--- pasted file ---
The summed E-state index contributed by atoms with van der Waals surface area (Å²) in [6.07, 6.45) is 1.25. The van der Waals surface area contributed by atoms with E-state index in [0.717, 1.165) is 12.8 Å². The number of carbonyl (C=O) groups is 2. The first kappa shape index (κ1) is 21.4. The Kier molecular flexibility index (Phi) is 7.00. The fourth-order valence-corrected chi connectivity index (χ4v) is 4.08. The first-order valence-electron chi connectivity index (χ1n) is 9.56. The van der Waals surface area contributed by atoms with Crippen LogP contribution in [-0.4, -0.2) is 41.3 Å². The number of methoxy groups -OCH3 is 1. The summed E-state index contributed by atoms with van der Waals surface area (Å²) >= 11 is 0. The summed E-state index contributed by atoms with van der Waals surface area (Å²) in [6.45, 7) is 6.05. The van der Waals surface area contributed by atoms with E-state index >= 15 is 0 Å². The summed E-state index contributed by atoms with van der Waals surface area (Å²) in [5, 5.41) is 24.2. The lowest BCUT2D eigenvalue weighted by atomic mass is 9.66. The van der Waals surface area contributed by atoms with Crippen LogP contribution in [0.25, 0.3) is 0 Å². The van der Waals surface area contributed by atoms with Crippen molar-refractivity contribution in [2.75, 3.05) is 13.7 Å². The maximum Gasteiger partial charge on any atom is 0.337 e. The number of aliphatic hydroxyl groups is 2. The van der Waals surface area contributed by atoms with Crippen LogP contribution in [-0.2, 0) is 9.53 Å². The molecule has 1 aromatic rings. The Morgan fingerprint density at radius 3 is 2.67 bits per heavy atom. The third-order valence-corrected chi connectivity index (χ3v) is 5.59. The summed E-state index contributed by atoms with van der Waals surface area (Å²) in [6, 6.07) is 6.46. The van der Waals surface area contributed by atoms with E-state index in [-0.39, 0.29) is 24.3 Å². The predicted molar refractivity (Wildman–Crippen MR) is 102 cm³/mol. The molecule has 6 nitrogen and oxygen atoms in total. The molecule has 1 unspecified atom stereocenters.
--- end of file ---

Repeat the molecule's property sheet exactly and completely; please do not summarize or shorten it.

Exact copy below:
The summed E-state index contributed by atoms with van der Waals surface area (Å²) in [6.07, 6.45) is 1.25. The van der Waals surface area contributed by atoms with E-state index in [0.717, 1.165) is 12.8 Å². The number of carbonyl (C=O) groups is 2. The first kappa shape index (κ1) is 21.4. The Kier molecular flexibility index (Phi) is 7.00. The fourth-order valence-corrected chi connectivity index (χ4v) is 4.08. The first-order valence-electron chi connectivity index (χ1n) is 9.56. The van der Waals surface area contributed by atoms with Crippen LogP contribution in [-0.4, -0.2) is 41.3 Å². The number of methoxy groups -OCH3 is 1. The summed E-state index contributed by atoms with van der Waals surface area (Å²) >= 11 is 0. The summed E-state index contributed by atoms with van der Waals surface area (Å²) in [6.45, 7) is 6.05. The van der Waals surface area contributed by atoms with E-state index >= 15 is 0 Å². The summed E-state index contributed by atoms with van der Waals surface area (Å²) in [5, 5.41) is 24.2. The lowest BCUT2D eigenvalue weighted by atomic mass is 9.66. The van der Waals surface area contributed by atoms with Crippen LogP contribution in [0.25, 0.3) is 0 Å². The van der Waals surface area contributed by atoms with Crippen molar-refractivity contribution in [2.75, 3.05) is 13.7 Å². The maximum Gasteiger partial charge on any atom is 0.337 e. The number of aliphatic hydroxyl groups is 2. The van der Waals surface area contributed by atoms with Crippen LogP contribution in [-0.2, 0) is 9.53 Å². The molecule has 1 aromatic rings. The Morgan fingerprint density at radius 3 is 2.67 bits per heavy atom. The third-order valence-corrected chi connectivity index (χ3v) is 5.59. The summed E-state index contributed by atoms with van der Waals surface area (Å²) in [6, 6.07) is 6.46. The van der Waals surface area contributed by atoms with E-state index in [-0.39, 0.29) is 24.3 Å². The predicted molar refractivity (Wildman–Crippen MR) is 102 cm³/mol. The molecule has 6 nitrogen and oxygen atoms in total. The molecule has 1 unspecified atom stereocenters.